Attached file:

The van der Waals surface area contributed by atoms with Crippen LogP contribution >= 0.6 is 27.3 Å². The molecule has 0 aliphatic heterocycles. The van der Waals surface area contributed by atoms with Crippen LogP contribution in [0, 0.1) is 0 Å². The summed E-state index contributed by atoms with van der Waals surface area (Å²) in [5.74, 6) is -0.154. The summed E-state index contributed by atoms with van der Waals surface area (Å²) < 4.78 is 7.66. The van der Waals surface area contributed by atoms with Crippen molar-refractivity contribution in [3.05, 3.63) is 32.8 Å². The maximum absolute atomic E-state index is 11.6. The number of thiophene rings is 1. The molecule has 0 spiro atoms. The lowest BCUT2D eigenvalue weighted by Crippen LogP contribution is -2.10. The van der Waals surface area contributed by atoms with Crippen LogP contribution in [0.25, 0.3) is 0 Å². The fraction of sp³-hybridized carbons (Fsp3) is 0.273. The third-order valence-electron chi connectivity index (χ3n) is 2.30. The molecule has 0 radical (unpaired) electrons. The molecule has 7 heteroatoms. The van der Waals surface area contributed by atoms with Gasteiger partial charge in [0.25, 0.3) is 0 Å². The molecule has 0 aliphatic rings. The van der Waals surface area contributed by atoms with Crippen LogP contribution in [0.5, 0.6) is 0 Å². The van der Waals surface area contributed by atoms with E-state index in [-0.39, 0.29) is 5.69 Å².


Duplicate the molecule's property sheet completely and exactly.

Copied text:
The van der Waals surface area contributed by atoms with Crippen LogP contribution >= 0.6 is 27.3 Å². The molecule has 0 aliphatic heterocycles. The van der Waals surface area contributed by atoms with Crippen LogP contribution in [0, 0.1) is 0 Å². The summed E-state index contributed by atoms with van der Waals surface area (Å²) in [5.74, 6) is -0.154. The summed E-state index contributed by atoms with van der Waals surface area (Å²) < 4.78 is 7.66. The van der Waals surface area contributed by atoms with Crippen molar-refractivity contribution in [3.05, 3.63) is 32.8 Å². The maximum absolute atomic E-state index is 11.6. The number of thiophene rings is 1. The molecule has 0 spiro atoms. The lowest BCUT2D eigenvalue weighted by Crippen LogP contribution is -2.10. The van der Waals surface area contributed by atoms with Crippen LogP contribution in [0.25, 0.3) is 0 Å². The fraction of sp³-hybridized carbons (Fsp3) is 0.273. The third-order valence-electron chi connectivity index (χ3n) is 2.30. The molecule has 0 radical (unpaired) electrons. The molecule has 7 heteroatoms. The van der Waals surface area contributed by atoms with Gasteiger partial charge in [0.25, 0.3) is 0 Å². The molecule has 0 aliphatic rings. The van der Waals surface area contributed by atoms with Crippen LogP contribution in [0.5, 0.6) is 0 Å². The van der Waals surface area contributed by atoms with E-state index in [-0.39, 0.29) is 5.69 Å².